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The Married Man and Women’s Intuition

He sat two bar stools away while I killed time between an afternoon media event and an evening holiday party. It was in a bar/restaurant where I am friendly with some of the staff and, on this particular day, was in a passionate discussion with both the bartender and the waitress. A mutual friend had discovered that the guy she had been sleeping with was married

He sat two bar stools away while I killed time between an afternoon media event and an evening holiday party. It was in a bar/restaurant where I am friendly with some of the staff and, on this particular day, was in a passionate discussion with both the bartender and the waitress. A mutual friend had discovered that the guy she had been sleeping with was married. As the three of us discussed what we called his “cowardly” and “appalling” behaviour, the man two bar stools down looked straight ahead but could clearly hear us. I asked the bartender if she thought I should run to get a manicure as my nails were looking a tad too rough to hit a work event, plus, as I pointed out, at this age people notice your hands in their scan for a wedding or engagement ring. 

After his second glass of wine, the man finally spoke. It turned out he lived in New York, but would be in my city for the next year for work, predominantly Monday through Friday. We chatted about our respective careers and ways in which we could work together, him the head of a major lifestyle brand. At first, it was all business. During a pause in conversation, I noticed something; his left hand was in his pocket as he sat there… and for a good chunk of time. Although the conversation had yet to take a romantic or even flirty tone, I made note. You’re being weird because of all this wedding and ring talk, I thought; yes it is kind of unusual to sit at a bar, one hand in pocket, but don’t be so damn paranoid

He decided to stay, though he had already paid the bill for his two 9-ounce glasses of red wine. He ordered another, and one for me. The banter became comfortable and organic, an unexpected change to the job interview-esque dates that we are all too familiar with these days. He seemed cool. It was nice. The manicure didn’t matter now, and I would rather stay with him. He asked me if I had dinner plans and I invited him to come along to the party – it could be a good networking opportunity for him as well, I said. 

At the event, we sat and chatted, him now clearly flirting with me. I asked him (in a way that could be perceived as half joking) if he had a wife or girlfriend. Let’s just say that I have learned to ask –and that day was no exception. Then again, maybe, with his slightly receding hairline and his preppy, conservative look, he just looked married. He told me he had never been married and didn’t have a girlfriend… but once had a very bad one. Haven’t we all had that one bad one, though? No biggie. We chatted where we went to university, about our parents, and goals for the future, ignoring the party around us. I dropped him off in the cab and he kissed me goodbye. It was a “random night, but refreshing,” as I told a girlfriend the next morning.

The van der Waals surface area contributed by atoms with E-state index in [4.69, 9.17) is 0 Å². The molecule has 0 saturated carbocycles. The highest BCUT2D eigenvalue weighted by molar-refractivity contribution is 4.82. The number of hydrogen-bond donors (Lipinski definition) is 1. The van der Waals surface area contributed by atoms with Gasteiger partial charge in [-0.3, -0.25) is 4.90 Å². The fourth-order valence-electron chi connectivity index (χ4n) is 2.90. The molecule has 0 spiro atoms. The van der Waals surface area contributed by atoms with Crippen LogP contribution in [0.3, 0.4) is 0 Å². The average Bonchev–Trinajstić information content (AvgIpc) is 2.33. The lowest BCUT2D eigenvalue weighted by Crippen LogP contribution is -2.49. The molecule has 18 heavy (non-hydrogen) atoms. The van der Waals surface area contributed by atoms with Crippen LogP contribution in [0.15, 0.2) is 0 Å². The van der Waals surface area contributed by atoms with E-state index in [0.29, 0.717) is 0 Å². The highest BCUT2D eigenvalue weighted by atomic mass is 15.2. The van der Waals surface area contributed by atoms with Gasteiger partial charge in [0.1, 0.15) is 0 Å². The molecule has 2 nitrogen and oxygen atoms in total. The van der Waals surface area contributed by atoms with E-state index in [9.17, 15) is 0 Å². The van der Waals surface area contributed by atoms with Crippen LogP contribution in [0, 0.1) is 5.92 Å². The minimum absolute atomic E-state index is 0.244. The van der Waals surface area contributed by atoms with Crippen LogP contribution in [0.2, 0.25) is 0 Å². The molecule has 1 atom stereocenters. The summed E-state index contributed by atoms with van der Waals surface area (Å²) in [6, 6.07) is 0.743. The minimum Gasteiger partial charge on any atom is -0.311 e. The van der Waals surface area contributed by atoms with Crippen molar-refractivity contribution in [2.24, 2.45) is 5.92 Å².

He texted and called me later that day. These days, a phone call doesn’t go unnoticed – even if you don’t pick up. In the week that followed, we went to dinner, shared oysters and laughed like teenagers over a game of shuffleboard. We talked about his family and our plans for the upcoming holidays. At a bar for what was in theory a nightcap, he pounded back his beloved red wine. He said he wanted to date me, and that it was probably a good thing that he was only here half of the time so we could both focus on our careers. I was intrigued, but not sold. 

What followed was a series of sweet texts and phone calls (from both his local and NYC phone) and a general interest in me on his part. He wanted to see me again, he said. As always, the holidays were a busy time, and there were a few other individuals on my radar, so I didn’t overthink anything with him the way I sometimes rush right in with some, with fairytale hopes of the future. And something still felt off. At the time I thought it was my lingering suspicion that he was an alcoholic, given the way he guzzled wine like a frat boy would beer at a keg party. Or maybe it was the fact that he would surely move back to New York in a year. Either way, I didn’t see him a few times in favour of holiday parties with friends or even sushi and sweatpants at home. He still tried. And I heard him out. There was talk of New Year’s Eve – through texts he suggested being crazy and taking off to the Bahamas or even France. He sent me links to the hotels. As much as I craved the ocean or a European adventure, I didn’t see him until the New Year. Something held me back (and, in retrospect, held him back too).